If you’ve never carried out a formal orientation process before, why not try it out this season? You'll find that:
- new staff pick things up more quickly and hit the ground running
- expectations and rules are clear from the start
- communication is better between you and your team
- there are fewer errors and issues, with a reduction in unnecessary costs
- your people will feel more comfortable and competent faster.
Orientation typically includes things like employment administration, introductions, a farm tour, policies and procedures, health and safety, job expectations, a business overview, and training.
Tips and tricks
Before your new employee starts work, prepare a checklist of topics and tasks to cover during the orientation. This will ensure you don’t miss anything important.
Another tip is to set up visual systems to help your new employee get acquainted with the business. This will work in your favour. Here are some examples.
- A shadow board for tools will help new (and existing) employees know where equipment is kept.
- Labelling your shelves, drawers, hooks and containers will encourage new staff to return things to their correct home, saving time, frustration, and employee-employer relationship problems.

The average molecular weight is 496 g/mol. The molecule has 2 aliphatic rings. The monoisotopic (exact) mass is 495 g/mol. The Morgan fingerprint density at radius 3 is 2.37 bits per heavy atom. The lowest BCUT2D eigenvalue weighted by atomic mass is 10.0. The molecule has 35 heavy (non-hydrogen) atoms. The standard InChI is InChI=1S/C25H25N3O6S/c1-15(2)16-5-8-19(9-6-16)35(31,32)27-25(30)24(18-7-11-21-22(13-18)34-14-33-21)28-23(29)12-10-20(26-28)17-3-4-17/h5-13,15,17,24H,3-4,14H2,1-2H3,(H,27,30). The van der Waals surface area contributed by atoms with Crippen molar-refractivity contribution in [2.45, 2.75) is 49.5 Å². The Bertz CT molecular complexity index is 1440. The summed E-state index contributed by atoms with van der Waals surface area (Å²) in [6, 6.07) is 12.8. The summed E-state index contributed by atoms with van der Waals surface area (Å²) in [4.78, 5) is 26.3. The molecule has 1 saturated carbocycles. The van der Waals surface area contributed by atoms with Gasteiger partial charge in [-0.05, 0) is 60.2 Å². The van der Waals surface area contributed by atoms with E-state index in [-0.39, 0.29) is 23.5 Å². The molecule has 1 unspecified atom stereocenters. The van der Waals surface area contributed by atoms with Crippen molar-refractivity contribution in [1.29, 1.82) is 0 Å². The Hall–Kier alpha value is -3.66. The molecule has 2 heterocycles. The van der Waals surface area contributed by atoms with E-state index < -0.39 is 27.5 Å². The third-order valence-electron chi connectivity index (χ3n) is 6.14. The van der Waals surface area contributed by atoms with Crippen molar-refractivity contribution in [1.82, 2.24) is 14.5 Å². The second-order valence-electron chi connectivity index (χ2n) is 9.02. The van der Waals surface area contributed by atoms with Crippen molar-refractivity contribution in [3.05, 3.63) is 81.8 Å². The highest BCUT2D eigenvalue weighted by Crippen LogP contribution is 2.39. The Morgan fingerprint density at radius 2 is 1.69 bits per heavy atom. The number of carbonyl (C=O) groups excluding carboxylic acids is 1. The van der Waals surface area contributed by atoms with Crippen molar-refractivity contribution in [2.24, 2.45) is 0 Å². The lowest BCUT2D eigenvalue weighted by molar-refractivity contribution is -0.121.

- Diagrams or photos can be a clear way to illustrate how a task should be carried out. For example, put a laminated photo on the wall next to the dairy hose, showing how the dairy hose is put away properly.
Also, try organising your equipment so it’s positioned in the same place that it’s likely to be used. This will be helpful for staff and save time. The idea is to keep gear required for common jobs together and in the right place.
Here are some examples.
- Keep lame cow tools at the spot where lame cows are treated.
- Create a kit for servicing bikes at the shed.
- Store a container with calving equipment (e.g. chains, lube, medicine) in the springer paddock.
- Keep a trough repair kit at the dairy shed, with spare ballcocks, spanners, pipe fittings and a checklist (reminding staff to turn the water off first).
- Get new staff up to speed more quickly by taking them through a formal orientation.
- Share information visually so staff quickly learn the process.
- Organise equipment in a kit so it’s quick and easy to find.
This article was originally published in Inside Dairy May 2017.